The Diagnostic Algorithm in Figure 1 is confusing
We read the interesting and informative Clinical Review on Infectious Mononucleosis ( IM ) by the authors.
However, the Diagnostic Algorithm for IM in Figure 1 contains one major error ( a ) and one minor error ( b ).
Error (a ): After the first clinical features box, the Algorithm immediately wanders off the point by diverging into three choices, two of which terminate in dead ends without the user ever having an opportunity to make a diagnosis of IM or not.
Looking at the three choices from left to right:-
The first choice ("Full blood count ...") is the only option of the three relevant to the Algorithm. The second choice ("High risk patients ..." ) should be introduced further down the Algorithm after the diagnosis, or non-diagnosis, of IM. The third choice ( "Mild symptoms ..." ) is not relevant to the Algorithm and should be omitted.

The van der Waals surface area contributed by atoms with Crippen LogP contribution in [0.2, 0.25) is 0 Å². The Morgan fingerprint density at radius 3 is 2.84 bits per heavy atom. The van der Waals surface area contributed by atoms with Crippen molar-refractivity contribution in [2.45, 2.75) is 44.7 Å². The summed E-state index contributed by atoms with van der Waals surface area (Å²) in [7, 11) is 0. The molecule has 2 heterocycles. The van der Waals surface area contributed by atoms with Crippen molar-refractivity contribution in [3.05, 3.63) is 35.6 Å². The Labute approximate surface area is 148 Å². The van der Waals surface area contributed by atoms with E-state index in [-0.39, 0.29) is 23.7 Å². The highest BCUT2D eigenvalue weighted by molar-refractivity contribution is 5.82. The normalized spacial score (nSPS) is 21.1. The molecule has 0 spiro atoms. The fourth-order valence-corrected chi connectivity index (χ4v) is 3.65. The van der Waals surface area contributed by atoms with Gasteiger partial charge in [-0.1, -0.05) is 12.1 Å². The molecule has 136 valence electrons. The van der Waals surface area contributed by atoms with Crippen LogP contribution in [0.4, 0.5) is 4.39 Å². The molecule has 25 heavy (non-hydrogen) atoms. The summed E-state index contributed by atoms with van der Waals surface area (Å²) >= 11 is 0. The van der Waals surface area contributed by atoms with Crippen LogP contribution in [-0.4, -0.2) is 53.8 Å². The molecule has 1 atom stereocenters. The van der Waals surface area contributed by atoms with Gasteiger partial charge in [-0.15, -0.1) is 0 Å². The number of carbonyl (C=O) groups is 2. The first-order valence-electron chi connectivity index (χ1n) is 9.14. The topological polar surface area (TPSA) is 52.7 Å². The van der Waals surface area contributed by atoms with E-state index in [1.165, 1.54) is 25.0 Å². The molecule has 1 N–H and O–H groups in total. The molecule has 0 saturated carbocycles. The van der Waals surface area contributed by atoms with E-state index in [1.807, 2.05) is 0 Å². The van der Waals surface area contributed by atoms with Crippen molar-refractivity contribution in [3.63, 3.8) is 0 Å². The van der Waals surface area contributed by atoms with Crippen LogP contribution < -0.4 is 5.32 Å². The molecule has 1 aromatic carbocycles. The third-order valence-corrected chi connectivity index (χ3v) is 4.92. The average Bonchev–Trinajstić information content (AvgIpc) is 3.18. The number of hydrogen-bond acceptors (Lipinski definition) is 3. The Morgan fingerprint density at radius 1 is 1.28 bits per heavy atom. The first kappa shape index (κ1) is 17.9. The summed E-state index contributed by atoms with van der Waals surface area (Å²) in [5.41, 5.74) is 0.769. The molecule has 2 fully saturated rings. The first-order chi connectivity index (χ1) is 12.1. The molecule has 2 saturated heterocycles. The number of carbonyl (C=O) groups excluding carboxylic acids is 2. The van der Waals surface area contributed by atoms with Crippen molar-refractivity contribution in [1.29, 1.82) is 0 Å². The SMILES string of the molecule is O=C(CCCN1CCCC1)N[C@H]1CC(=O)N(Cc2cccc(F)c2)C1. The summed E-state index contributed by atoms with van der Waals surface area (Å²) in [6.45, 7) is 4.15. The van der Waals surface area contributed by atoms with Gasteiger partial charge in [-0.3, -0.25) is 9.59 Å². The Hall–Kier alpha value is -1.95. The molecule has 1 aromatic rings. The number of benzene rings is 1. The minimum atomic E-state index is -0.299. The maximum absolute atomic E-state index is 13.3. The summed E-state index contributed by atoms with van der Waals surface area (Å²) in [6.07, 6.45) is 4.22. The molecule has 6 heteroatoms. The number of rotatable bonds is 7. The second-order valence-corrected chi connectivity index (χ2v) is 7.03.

Error (b ). If a patient has a lymphocyte count of exactly 4 x 10^9/L, the algorithm will fail as there is no option for this value in the Algorithm.
Our re-designed initial part of the Algorithm, shown in Figure 1, is much easier to understand and simplifies the logic of lymphocyte count interpretation and the presence, or absence, of atypical lymphocytes in the blood film. The yellow-coloured Decision and Process boxes show where “pregnant patients” and those at “high risk of HIV” should be placed in the Algorithm.
We appreciate that Clinical Algorithms in the form of Flow Charts are complex Diagnostic-aids to design, and we have recently identified simple design-errors in twenty such Flow Charts that can seriously affect their interpretation .
 Colman A, Richards B.
Clinical Algorithms: purpose, content, rules, and benefits.
International Journal on Biomedicine and Healthcare. 2014 ( 2 ),
http://www.ijbh.org/ijbh2014-2.pdf ( accessed April 2015 )
Competing interests: No competing interests